The Palace Guard, 1900
Ludwig Deutsch was born on the 13th of May, 1855 in Vienna, Austria. He studied in Vienna briefly before moving to Paris in his twenties, where the Academic art of that period focused on Orientalism. Deutsch's work is characterized by high attention to detail, both in architecture and costume, dynamic color contrasts and effortless compositions. His use of body language in how it defines his subjects is also a key ingredient in his work that we'll be exploring more here.
In The Palace Guard above, Deutsch uses a full toolbox of painter expertise to narrate this scene. Observe the textures in this painting. The roughness of the stone walls with architectural details in the floral motifs at left. The intricate contrasts of materials in the man's costume is truly mesmerizing here: a black mesh underdress with an orange sash and green patterned headdress and scarf. Note the recurring motif of patterned circles in the fine pattern of the scarf, the belt that holds his swords, the hanging curtain behind him, and in the architectural details of the wall beside him. Visually he pulls us in before we even try to discover the narrative. Love the way the rich brown tones of his skin contrast with the neutral tone of the ivory robe.
The Scholars, 1901
Deutsch has an effortless command of body language. Note how he uses hands in this painting, both to gesture to and cradle knowledge, while the youth has his hands hidden from us to suggest knowledge that has not been acquired or appreciated yet. Deutsch uses texture here once again with incredible attention to detail in the fine lines of the fabric. Deutsch also uses color itself as a motif in that the youth wears a light colored robe to suggest his lack of knowledge compared to the older scholars, who wear darker colors. I love the facial expressions here also. Some of the muslim architectural details are worth observing, especially the intricate patterns in the wood and the rug beneath their feet. Note the very cool highlights scumbled against the open door of the cabinet, and how the corner of the room beside them remains in shadow. Deutsch is a painter who uses every conceivable detail to tell a simple story yet letting his characters become the story.
The Morning Prayer, 1906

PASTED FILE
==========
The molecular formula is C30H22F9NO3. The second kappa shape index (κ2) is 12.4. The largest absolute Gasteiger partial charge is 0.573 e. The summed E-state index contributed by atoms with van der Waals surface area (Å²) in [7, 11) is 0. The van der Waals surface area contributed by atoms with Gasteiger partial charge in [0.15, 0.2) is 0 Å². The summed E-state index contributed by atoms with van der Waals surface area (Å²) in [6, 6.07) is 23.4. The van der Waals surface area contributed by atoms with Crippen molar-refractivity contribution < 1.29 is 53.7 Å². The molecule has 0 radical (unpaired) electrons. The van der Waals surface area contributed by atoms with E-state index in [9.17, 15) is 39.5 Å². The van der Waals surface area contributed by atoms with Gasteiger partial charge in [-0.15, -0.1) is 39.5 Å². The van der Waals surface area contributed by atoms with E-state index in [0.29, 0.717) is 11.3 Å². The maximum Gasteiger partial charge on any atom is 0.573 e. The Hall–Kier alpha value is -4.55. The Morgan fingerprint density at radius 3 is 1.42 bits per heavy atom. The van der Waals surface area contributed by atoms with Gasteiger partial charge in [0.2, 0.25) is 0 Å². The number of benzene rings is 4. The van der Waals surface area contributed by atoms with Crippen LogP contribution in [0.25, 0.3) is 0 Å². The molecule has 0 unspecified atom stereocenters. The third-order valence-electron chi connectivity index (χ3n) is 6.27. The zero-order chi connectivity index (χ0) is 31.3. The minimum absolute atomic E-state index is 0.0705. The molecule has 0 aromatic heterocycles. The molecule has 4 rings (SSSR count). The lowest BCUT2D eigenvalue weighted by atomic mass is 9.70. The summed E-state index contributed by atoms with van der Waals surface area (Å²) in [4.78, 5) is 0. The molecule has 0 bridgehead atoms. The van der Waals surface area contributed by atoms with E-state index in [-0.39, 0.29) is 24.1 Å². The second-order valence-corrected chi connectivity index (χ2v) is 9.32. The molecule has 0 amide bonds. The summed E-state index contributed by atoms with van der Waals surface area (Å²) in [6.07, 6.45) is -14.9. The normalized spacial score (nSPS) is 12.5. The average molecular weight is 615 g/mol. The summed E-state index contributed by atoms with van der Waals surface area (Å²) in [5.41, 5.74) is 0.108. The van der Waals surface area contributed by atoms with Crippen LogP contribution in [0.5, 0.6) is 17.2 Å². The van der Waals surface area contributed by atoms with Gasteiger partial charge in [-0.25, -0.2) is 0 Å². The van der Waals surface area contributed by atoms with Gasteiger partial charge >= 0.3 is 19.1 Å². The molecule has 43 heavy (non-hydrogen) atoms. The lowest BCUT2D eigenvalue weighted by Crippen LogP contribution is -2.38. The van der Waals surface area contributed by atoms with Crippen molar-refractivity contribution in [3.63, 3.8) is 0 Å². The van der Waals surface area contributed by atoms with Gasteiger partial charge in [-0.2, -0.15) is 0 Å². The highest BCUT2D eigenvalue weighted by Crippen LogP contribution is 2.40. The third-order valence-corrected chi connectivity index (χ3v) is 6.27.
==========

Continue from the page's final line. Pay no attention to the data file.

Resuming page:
Love Deutsch's use of complementary colors and keeping the figure in light against a corner in shadow. His love of detail is almost dizzying. The giant urn against the wall has a rustic texture that is palpable. And yet Deutsch captures the devotion on this man's face and the way his hands are raised beside his face in prayer. Deutsch constantly reminds of the importance of details, especially architectural details, have in creating a narrative. The intricacy of patterns are everywhere, in the rug, the stainglass windows, the borders along the walls, and even in the fabric of the scholar's dress itself. It implies that little is taken for granted in this world, even if not entirely accurate historically, and the message of devotion is very clear.
The Inspection, 1883
A stunning work. Lavish textures with soft light. That golden tapestry looks velvety and soft. Love the cool highlights on his rich, dark skin. Look at the fine folds of skin on his fingers. Deutsch outdoes himself with the realism...look at the intricate pattern of the brass urn alone and how tiny those brushes must have been to paint that. Deutsch clearly must have done an enormous amount of research to convey this level of detail. Yet, in spite of this unnecessary attention to detail Deutsch manages to stay central to the main figure and the way he admires the helmet in his hands. Deutsch has a keen understanding of human nature and it definitely shows here, even with all the detail he provides for us here.
The Scribe, 1904
Deutsch paints this craggy wall with an incredibly ornate frame around the door's frame. Look closely and see how much he uses grey to indicate the subtle highlights, while using a fine red line to heighten the spaces between the patterns. Ingenious. And the chair the scribe sits in has an elegant pattern all its own. I love how the scribe sits lazily, gazing...lost in thought. Curiously, he gives our eye a rest by painting the drapery of the scribe in very simple brushstrokes with warm, soothing tones. Deutsch is telling us that writing is not just writing, but observation. And in the light, airy sense of being outside here, with no shadows, we feel that calm afternoon quiet in this scene. And we respect it.
The Tribute, ca.1900's
Gorgeous colors and textures here in the fabrics of the main figures. Look at the way Deutsch uses green to indicate the character of the three men heading towards the steps. The figure carrying the mysterious box has a grace to him, while the soldier to the far right with helmet and armour only carries a sword. The Venetians would have loved Deutsch. The architectural detail of the walls seem to have a character of their own, and convey the importance of the person they are paying tribute to. This is a hypnotic painting both for its narrative and the sumptuous details that Deutsch is so fond of in Orientalism. We can learn so much from Deutsch about how figures must always be doing something, even if they appear to be still, and how they are dressed describes their personality, and finally body language and facial expression are not just part of the painting...they are the painting. Deutsch takes nothing for granted. Although this level of dedication to his craft is dizzying, it reminds us of how much importance setting plays in a narrative. And the poetry of the subject. Deutsch is a painter of amazing finesse. His empathy in rendering the figure is what moves me in spite of the detail. Deutsch is a realist's realist.